Data Driver

Blog archive

SQL Server 2014 Preview Available

The latest version of Microsoft's flagship Relational Database Management System (RDBMS) is offered in two versions: the regular SQL Server 2014 Community Technology Preview 1 and the cloud-based SQL Server 2014 Community Technology Preview 1 on Windows Azure, both from the TechNet Evaluation Center. The announcement comes one day before the BUILD 2013 developer's conference in San Francisco.

The Windows Azure cloud was first and foremost in Microsoft's messaging about the new software, touting the company's "Cloud OS." "Microsoft has made a big bet on what we call our cloud-first design principles," said Brad Anderson, corporate VP, in a blog post discussing the new previews.

"SQL Server 2014 features in-memory processing for applications ("Hekaton"), as well as data warehousing and business intelligence," Anderson said. "SQL Server 2014 also enables new hybrid scenarios like AlwaysOn availability, cloud backup and disaster recovery. It lives in Windows Azure and can be easily migrated to the cloud from on-premises."

Along with SQL Server 2014, Microsoft announced the availability of previews for Windows Server and System Center, both as 2012 R2 versions.

The SQL Server 2014 CTP will expire after 180 days or on Dec. 31, 2013, whichever comes first. Download options include an ISO DVD image, CAB file or Azure version. Microsoft recommends the ISO or CAB version to test the software's new in-memory capabilities.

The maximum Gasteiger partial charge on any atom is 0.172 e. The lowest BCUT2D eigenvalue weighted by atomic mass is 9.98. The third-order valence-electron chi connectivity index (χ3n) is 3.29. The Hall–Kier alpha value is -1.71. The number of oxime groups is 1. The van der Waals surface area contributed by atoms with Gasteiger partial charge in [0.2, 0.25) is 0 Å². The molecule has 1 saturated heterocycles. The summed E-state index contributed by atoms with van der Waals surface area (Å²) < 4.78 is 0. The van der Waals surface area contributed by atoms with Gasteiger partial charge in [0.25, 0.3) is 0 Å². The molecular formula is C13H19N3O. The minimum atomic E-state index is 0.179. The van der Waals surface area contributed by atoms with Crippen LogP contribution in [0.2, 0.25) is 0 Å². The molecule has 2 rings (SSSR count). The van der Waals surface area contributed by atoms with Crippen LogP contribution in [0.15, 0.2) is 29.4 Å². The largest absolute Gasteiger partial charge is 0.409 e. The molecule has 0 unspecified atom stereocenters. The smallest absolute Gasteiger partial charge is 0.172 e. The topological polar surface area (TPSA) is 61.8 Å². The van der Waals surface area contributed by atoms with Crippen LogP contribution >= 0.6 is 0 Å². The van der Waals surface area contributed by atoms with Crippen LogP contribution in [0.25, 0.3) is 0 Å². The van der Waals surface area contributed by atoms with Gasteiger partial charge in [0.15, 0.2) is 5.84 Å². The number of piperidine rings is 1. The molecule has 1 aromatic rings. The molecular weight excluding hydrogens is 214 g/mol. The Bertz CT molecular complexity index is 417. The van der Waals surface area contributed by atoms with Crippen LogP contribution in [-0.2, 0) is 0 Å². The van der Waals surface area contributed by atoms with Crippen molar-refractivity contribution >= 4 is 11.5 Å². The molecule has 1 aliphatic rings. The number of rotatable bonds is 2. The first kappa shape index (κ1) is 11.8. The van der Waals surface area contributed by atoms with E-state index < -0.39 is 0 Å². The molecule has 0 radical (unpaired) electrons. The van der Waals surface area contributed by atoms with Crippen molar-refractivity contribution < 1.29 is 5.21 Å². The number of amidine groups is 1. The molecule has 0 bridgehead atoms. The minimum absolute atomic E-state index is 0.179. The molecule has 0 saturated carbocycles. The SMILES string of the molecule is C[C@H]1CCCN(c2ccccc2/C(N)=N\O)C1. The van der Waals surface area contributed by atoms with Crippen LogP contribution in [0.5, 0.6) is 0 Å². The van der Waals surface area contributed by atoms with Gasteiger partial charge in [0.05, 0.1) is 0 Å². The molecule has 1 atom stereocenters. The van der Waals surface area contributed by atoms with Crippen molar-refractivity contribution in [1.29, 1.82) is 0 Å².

Posted by David Ramel on 06/25/2013 at 1:15 PM


comments powered by Disqus

Featured

  • Purple Blue Nebula Graphic

    How to Compute Disorder for Machine Learning Decision Trees Using C#

    Using a decision tree classifier from a machine learning library is often awkward because it usually must be customized and library decision trees have many complex supporting functions, says resident data scientist Dr. James McCaffrey, so when he needs a decision tree classifier, he always creates one from scratch. Here's how.

  • Blazor's Future: gRPC Is Key

    Blazor guru Steve Sanderson detailed what Microsoft is thinking about the future of the revolutionary project that enables .NET-based web development using C# instead of JavaScript, explaining how gRPC is key, along with a new way of testing and a scheme for installable desktop apps.

  • Don't Do It All Yourself: Exploiting gRPC Well Known Types in .NET Core

    If you're creating business services that send dates and decimal data then you may be concerned that gRPC services don't support the relevant data types. Don't Panic! There are solutions. Here's how to use them.

  • Sign

    Microsoft Points Blazor to Native Mobile Apps

    Blazor, the red-hot Microsoft project that lets .NET developers use C# for web development instead of JavaScript, is now being pointed toward the mobile realm, targeting native iOS and Android apps.

  • Circl

    Implementing State in .NET Core gRPC Messages with oneof

    In the real world, you've been dealing with the State pattern every time you designed a set of database tables. The Protocol Buffers specification lets you do the same thing when you define the messages you send and receive from your gRPC Web Service.

.NET Insight

Sign up for our newsletter.

Terms and Privacy Policy consent

I agree to this site's Privacy Policy.

Upcoming Events